“Everyone seems to be very business forward, entrepreneurial, solution oriented,” Fjording said. “It’s exciting to know you’re going to be part of an area where people are really looking to make things happen.”
The move from China to Charleston promises to present numerous cultural differences.
“In China, we employed a lot of people who may not have ever been in a car,” Fjording said. “That’s both good and bad. They are quite good students. They did not have any preconception of the vehicle. When you’re in a more mature area, both in Europe and here, people are like, ‘Yeah, I’ve worked on cars since I was 16, I know how to do this.’ ”
Her management philosophy will remain unchanged regardless of the location.
“I think it’s important to get people involved,” she said. “People will feel better about their jobs if you do that. It gives people a sense of ownership, that your job is more important than just having someone tell you what to do.”
That kind of interaction was difficult for some of Volvo’s workers in China, at least in the beginning.
“In China, you don’t really speak up to authorities,” Fjording said. “You don’t openly question things, and we encourage that in our (company’s) culture. We believe if our teammates and operators speak up and question things they see, we can find issues earlier and we all become better together.”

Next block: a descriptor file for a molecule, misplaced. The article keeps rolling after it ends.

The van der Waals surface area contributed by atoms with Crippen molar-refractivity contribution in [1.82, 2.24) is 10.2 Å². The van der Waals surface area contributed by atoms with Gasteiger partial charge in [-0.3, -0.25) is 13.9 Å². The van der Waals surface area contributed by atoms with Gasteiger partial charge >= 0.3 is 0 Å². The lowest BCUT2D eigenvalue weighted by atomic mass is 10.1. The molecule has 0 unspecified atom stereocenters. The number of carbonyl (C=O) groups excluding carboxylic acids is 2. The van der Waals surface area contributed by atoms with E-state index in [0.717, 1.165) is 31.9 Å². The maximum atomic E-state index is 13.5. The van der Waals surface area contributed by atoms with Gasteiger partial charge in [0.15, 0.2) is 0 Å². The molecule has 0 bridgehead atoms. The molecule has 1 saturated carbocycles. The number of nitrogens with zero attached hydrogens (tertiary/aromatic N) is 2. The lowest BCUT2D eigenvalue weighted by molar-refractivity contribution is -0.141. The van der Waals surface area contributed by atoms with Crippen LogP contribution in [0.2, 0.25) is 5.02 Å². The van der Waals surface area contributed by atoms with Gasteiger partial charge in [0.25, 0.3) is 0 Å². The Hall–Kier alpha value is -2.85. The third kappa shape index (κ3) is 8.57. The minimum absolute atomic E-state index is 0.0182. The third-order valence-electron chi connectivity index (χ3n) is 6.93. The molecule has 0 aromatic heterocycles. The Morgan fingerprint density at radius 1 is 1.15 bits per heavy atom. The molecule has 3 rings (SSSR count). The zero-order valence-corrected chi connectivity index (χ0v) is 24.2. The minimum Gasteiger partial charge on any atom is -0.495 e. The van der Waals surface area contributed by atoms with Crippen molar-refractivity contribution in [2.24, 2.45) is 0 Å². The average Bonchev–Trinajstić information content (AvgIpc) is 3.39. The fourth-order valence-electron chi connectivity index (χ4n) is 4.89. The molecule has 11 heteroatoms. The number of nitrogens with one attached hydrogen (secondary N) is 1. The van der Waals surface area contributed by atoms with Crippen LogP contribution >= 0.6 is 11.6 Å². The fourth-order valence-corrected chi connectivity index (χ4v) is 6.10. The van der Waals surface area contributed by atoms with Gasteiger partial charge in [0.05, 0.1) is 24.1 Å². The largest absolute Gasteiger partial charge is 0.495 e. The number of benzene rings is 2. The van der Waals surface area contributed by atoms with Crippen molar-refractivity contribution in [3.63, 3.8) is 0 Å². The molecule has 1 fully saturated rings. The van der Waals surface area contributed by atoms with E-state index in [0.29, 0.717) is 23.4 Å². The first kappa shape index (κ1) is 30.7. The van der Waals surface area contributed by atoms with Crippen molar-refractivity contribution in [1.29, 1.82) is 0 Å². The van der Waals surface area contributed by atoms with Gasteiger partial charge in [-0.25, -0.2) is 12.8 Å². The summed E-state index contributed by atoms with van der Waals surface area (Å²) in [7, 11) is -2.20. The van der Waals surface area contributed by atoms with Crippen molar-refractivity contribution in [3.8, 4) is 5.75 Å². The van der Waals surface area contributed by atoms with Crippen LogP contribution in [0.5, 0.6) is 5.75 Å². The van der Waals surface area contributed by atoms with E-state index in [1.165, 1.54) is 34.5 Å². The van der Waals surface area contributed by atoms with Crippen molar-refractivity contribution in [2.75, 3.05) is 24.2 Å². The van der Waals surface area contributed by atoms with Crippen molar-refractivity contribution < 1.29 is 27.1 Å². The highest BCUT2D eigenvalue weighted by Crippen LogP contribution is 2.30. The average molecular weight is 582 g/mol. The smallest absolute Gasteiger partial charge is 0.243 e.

One of the ways Fjording fostered that kind of interaction in China was through a system in which employees could pull a cord that stopped production if they had a question or noticed a problem. When that cord was pulled, music would start playing through a loudspeaker to alert other workers that a teammate needed help. Each part of the production line got to choose their own music. So, if Bruce Springsteen started to play, for example, everyone knew where the problem was located.
Fjording said she plans to have the same system at the Berkeley County plant.
“It’s great because it teaches people to ask for help and to fix issues on time,” Fjording said, recalling a time when a visitor to one of the plants in China questioned the practice. “I told him this is a good thing. It means people are asking for help rather than hiding the fact that they are not fully trained.”
The six years Fjording spent with Ford in the Midwest — developing the interiors for two vehicles following Ford’s purchase of Volvo Cars in 2000 — taught her a lot about American culture and work ethic, although Fjording admits “the U.S. is a big country and just because we know something about the Midwest doesn’t mean it applies here.”
Ford sold Volvo Cars to China-based Geely Holding Group in 2009, although the carmaker’s headquarters remain in Sweden.
Fjording said her biggest challenge at this point is meeting Volvo’s tight schedule for completion of the Berkeley County facility.